To the editor:
The actions of the School Reform Commission members at last week’s special meeting on new charter applications, particularly those of Chairman Bill Green, were shameful. They sanctioned the actions of police officers who harassed community members who came to be heard on a very important issue facing the School District.
Dear Gov. Wolf and Education Secretary-designee Pedro Rivera:
I write regarding injured, marginalized children in Pennsylvania schools, to ask that you include them explicitly in a broad, “Healthy PA” paradigm in your new administration.
I am an educator serving children in elementary and middle school classrooms in my own neighborhood in a major urban center for 14 years. I advocate today regarding an aspect of education rarely discussed, but clearly visible to experienced classroom educators.
On Wednesday afternoon, six of the Democrats vying to be Philadelphia's next mayor pitched themselves to members of the city's teachers' union, hoping to score an endorsement.
The Philadelphia Federation of Teachers uses the forum to help decide who gets its support and its maximum allowable campaign contributions. Union president Jerry Jordan says members will vote, starting next week, and announce a formal endorsement by mid-March.
Each candidate was given five minutes to talk and 10 minutes for questions from the audience, ranging from how they would raise money for public schools, to the role of standardized tests, to their thoughts on resolving teacher contract negotiations that have dragged on for more than two years.
Will Philly technologists send their kids to city schools? Technically Philly
Why the SRC angered everyone. City Paper
Gov. Tom Wolf unveils business tax and jobs plans. Post-Gazette
You may have heard the buzz around the growing "opt out" movement in Philadelphia and throughout the nation. In just one city school, Feltonville School of Arts & Sciences, parents of over 100 students have opted their children out of the state standardized tests this spring.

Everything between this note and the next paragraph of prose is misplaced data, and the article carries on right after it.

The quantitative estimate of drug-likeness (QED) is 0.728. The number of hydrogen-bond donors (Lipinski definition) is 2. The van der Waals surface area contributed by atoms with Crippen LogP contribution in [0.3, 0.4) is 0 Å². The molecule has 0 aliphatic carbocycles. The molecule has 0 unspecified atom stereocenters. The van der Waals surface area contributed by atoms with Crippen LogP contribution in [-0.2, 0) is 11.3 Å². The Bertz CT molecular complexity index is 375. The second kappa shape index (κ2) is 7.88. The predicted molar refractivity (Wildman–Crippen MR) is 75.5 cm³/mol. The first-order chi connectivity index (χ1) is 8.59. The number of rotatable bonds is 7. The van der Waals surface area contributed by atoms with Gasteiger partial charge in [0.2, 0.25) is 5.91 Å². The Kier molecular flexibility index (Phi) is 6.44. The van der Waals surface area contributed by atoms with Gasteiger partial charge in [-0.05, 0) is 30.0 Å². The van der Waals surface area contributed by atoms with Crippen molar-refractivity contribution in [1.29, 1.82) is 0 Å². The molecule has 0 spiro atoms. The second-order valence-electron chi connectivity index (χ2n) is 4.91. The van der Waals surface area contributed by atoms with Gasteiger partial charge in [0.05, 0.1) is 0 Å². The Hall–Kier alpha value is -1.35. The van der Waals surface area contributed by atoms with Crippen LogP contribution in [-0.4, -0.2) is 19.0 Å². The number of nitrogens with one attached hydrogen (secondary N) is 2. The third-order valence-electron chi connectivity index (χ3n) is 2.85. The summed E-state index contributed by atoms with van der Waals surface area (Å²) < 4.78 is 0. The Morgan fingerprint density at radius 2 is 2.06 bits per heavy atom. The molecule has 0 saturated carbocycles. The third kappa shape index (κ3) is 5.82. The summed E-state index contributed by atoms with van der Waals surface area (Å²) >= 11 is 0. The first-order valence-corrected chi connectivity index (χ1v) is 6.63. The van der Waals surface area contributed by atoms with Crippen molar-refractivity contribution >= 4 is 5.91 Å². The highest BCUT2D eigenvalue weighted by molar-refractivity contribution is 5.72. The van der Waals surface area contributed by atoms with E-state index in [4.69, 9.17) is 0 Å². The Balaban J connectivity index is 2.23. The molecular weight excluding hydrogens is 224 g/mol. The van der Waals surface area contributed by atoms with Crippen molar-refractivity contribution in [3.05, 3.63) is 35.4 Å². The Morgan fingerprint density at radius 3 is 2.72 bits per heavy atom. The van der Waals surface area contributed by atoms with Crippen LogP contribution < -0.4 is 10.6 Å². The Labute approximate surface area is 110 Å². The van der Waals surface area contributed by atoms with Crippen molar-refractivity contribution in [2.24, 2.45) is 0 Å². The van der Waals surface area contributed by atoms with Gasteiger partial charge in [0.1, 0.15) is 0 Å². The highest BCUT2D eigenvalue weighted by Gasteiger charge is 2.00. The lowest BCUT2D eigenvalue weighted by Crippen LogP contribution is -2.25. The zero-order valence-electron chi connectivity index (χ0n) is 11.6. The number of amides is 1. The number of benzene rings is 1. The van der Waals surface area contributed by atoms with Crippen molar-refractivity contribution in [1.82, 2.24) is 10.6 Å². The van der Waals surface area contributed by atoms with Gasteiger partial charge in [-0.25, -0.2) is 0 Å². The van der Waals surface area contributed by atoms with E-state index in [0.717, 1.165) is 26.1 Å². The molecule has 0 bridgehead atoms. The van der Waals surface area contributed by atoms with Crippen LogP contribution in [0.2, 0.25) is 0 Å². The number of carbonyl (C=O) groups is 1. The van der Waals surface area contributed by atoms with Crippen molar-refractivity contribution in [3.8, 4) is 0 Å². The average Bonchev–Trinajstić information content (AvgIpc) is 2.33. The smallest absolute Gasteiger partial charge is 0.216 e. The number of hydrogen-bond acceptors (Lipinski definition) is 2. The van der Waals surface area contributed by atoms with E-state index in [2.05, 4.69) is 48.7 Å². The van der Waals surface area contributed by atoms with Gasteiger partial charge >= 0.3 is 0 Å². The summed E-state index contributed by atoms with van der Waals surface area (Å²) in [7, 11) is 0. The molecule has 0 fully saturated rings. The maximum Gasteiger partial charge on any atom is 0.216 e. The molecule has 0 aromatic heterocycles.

This movement is not by accident. It has been carefully orchestrated by activist educators and parents from organizations such as the Caucus for Working Educators and United Opt Out, and it is growing by the day. The opt-out movement is a response to both the standardization of the educational experience and the damage of high-stakes testing.
Teachers host (private) mayoral candidates forum. Daily News
How to opt your child out of the PSSAs. NewsWorks
Mentor girls for STEM. Inquirer
In the wake of the Philadelphia School Reform Commission's decision to reject dozens of proposed charter schools, charter school advocates are preparing to help applicants who were turned down make the most of their last chance.
Has a teacher made a positive impact in your life? Do you know an educator dedicated to standing up for students’ rights? If so, then you may want to nominate that person for the National Liberty Museum’s Teacher as Hero Award. The deadline to make nominations is Feb. 28.
For the last several years, I've held a job at a homeless services agency with a somewhat unusual responsibility: I've helped parents navigate the charter system.
After a few years, I can't help but feel conflicted about it.
On the one hand, the charter system is an enormous drain on the traditional District system. On the other hand, having the choice to send children to high-quality charter schools is an incredible opportunity for individual families.
But even putting aside the larger question of whether it's fair for the charter system to prosper at the District's expense, there's the question of equity. Do very low-income students have the same access to charters as better-off students? In my experience, the answer is no, and for a variety of reasons -- but one in particular has rarely been discussed.
Charter school debate simply sideshow to real education issues. The Next Mayor
Why Philly’s mayoral candidates shouldn’t prioritize education. Technically Philly
It’s Scholly’s fourth straight day at No. 1 in the App Store. Technically Philly
In a tough spot, the SRC got it right. Notebook
The adjudications go into more detail regarding the denials compared to reasons that charters were approved. Charter applicants have 60 days to appeal the decisions to the state Charter Appeal Board.
Updated | 4:30 p.m.
A child asks for a puppy. Presented with a hole-punched gift box, he opens it with excitement, only to find a venomous snake.
So it was with the cigarette tax. As public school advocates, we pleaded for the revenue that the cigarette tax would provide. Although we got the funding we asked for, it was delivered with a life-threatening twist. The bill’s last-minute addition, which reopened the District to new charter school applications and allowed an appeal process for those rejected, threatens the existence of the District schools we sought to help. Each new charter seat added drains even further the resources needed to keep District schools afloat.